Weird was the operative word. The couple had died in a car accident on the way home from their wedding rehearsal dinner. However, their religion taught that death was the door to another dimension, one their leaders insisted they would’ve wanted to walk through together. Hence the wedding-funeral. It was romantic, in a weird kind of way.
I turned toward the stairs leading down to Death Valley—that’s what we affectionately call the embalming room at Greener Pastures—but stopped when the front door opened.
A wiry young man with a flower arrangement almost as big as he was, entered. He peeked at me from behind a mass of roses and baby’s breath cascading from a vase shaped like a dragon’s head. “For the Swanson and Marks wedding?” His Adam’s apple bobbed nervously.
I walked toward him with my arms outstretched. “I’ll take it.”
“Can you sign?”
I wrote my name on the paper he handed me and took the vase. He bolted out the door.
El scratched his chin. “He was in a hurry.”
“This place has that effect on some people,” I said.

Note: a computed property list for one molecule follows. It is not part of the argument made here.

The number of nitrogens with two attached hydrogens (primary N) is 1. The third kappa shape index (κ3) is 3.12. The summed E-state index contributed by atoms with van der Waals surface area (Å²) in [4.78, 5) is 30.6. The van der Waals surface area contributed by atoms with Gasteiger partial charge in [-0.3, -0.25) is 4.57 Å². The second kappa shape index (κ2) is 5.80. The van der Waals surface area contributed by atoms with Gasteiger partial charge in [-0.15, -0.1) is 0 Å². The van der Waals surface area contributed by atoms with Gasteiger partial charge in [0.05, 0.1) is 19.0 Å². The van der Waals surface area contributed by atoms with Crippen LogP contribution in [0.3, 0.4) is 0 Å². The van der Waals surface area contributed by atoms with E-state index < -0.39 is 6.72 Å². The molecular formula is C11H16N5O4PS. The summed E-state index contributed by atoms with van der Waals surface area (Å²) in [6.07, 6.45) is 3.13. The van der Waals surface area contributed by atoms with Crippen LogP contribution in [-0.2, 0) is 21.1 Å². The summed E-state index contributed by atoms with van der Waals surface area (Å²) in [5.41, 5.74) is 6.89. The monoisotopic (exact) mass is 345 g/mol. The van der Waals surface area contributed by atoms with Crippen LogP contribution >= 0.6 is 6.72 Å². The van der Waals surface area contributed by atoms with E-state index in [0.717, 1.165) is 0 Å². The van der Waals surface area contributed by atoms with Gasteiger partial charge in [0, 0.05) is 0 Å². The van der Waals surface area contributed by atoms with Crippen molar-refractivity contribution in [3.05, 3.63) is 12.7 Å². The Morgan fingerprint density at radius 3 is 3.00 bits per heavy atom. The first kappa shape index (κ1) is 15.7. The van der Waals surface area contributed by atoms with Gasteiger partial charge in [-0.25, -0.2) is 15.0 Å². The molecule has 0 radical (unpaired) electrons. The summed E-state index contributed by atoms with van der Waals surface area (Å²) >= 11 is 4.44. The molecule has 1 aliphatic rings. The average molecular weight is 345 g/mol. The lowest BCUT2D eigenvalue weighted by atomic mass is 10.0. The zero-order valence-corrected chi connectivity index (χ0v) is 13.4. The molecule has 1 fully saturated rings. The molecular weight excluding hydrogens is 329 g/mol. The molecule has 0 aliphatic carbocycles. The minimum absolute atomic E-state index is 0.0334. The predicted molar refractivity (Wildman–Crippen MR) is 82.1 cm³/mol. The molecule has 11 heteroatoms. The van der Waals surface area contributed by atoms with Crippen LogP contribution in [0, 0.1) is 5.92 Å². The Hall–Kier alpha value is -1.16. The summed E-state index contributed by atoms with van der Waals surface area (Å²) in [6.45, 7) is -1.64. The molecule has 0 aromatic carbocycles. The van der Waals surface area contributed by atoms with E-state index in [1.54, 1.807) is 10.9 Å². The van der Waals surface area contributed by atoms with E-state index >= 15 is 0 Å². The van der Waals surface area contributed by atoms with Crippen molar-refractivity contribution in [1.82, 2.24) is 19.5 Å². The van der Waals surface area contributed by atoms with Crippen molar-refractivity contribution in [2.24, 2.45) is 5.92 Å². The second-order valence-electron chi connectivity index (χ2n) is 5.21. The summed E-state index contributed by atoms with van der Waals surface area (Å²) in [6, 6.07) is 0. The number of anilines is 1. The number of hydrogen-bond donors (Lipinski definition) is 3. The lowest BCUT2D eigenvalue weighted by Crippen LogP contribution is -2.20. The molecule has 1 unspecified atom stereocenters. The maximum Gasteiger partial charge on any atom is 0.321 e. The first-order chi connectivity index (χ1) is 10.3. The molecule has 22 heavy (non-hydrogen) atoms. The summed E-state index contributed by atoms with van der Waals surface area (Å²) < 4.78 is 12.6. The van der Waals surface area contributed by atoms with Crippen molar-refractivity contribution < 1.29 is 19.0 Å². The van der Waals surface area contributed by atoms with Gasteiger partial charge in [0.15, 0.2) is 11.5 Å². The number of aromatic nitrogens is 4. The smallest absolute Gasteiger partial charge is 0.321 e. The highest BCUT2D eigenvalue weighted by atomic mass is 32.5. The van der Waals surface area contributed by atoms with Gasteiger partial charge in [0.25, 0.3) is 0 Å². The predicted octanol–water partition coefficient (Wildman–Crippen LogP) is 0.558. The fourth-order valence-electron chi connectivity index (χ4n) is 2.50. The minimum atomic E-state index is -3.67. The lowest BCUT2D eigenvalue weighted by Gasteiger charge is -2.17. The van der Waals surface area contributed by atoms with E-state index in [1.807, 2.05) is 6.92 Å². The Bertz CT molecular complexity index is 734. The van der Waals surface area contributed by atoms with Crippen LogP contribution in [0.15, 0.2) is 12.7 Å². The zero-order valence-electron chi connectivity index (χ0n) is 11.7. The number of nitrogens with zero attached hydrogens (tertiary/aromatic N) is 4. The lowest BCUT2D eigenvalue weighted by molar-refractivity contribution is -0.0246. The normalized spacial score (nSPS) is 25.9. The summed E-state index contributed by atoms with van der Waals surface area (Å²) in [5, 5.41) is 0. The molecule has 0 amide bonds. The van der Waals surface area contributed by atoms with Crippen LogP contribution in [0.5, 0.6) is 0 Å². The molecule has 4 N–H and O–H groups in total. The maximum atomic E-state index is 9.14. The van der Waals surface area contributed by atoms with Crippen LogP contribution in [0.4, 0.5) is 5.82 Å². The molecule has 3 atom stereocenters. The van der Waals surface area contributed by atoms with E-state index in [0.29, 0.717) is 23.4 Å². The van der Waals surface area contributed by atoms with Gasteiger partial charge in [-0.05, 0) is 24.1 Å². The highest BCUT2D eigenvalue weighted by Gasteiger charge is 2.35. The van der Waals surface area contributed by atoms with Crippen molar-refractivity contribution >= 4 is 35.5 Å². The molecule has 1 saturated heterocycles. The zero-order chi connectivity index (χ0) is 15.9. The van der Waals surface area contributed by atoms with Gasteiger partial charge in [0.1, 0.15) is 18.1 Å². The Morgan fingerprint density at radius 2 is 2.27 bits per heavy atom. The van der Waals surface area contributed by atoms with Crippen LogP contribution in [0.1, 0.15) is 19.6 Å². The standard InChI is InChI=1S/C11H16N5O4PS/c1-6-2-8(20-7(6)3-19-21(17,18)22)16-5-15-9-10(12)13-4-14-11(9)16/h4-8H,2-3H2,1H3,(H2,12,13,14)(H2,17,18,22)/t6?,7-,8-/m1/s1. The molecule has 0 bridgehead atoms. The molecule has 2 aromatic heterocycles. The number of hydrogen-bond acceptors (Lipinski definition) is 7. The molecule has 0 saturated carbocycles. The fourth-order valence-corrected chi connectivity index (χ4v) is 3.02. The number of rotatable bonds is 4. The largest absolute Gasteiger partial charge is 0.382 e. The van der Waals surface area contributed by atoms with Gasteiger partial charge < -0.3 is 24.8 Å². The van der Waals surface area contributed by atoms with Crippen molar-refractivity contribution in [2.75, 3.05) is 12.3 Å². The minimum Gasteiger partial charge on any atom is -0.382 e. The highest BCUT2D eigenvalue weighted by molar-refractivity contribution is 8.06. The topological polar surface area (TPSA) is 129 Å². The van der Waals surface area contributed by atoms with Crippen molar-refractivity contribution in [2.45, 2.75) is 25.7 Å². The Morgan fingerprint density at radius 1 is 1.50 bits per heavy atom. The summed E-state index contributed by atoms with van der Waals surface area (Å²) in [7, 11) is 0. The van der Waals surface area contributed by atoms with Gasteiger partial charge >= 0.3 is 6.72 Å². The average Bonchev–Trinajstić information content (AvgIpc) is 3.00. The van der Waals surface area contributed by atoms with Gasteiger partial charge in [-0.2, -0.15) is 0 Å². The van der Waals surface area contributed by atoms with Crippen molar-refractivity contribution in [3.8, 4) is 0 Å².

I walked into the Jubilee and marched up the aisle. The Heathenist religious group paying for the wedding-funeral took their doctrine from what little was known about Norse mythology. The matching caskets had been specially made to look like Viking ships with tapered, curling ends. I had the perfect spot for the unusual arrangement. The dragon vase would make a good figurehead.
I climbed onto the platform, placed the flowers between the caskets, then stepped into the aisle to survey the results. It was a bit off-center.
“Imogene.” El had followed me into the room and was standing next to the bride’s casket.
I was in a creative cloud, and only peripherally noticed my name being called, so I didn’t respond. I stepped onto the platform and wiggled the flowers slightly to the left.
“Imogene,” he said, a little louder this time.
The flowers were centered now, but they needed fluffing. The roses were all clumped together. “Hmmmm?” I moved to fix them.
“Imogene, come here.”
I glanced at him with consternation. El was one of the most mild-mannered people I knew, but he didn’t sound mild mannered at the moment.
“What?” I forgot about the roses, walked to his side, followed his gaze, and gasped.
“She’s run off,” he said.
The bride was gone.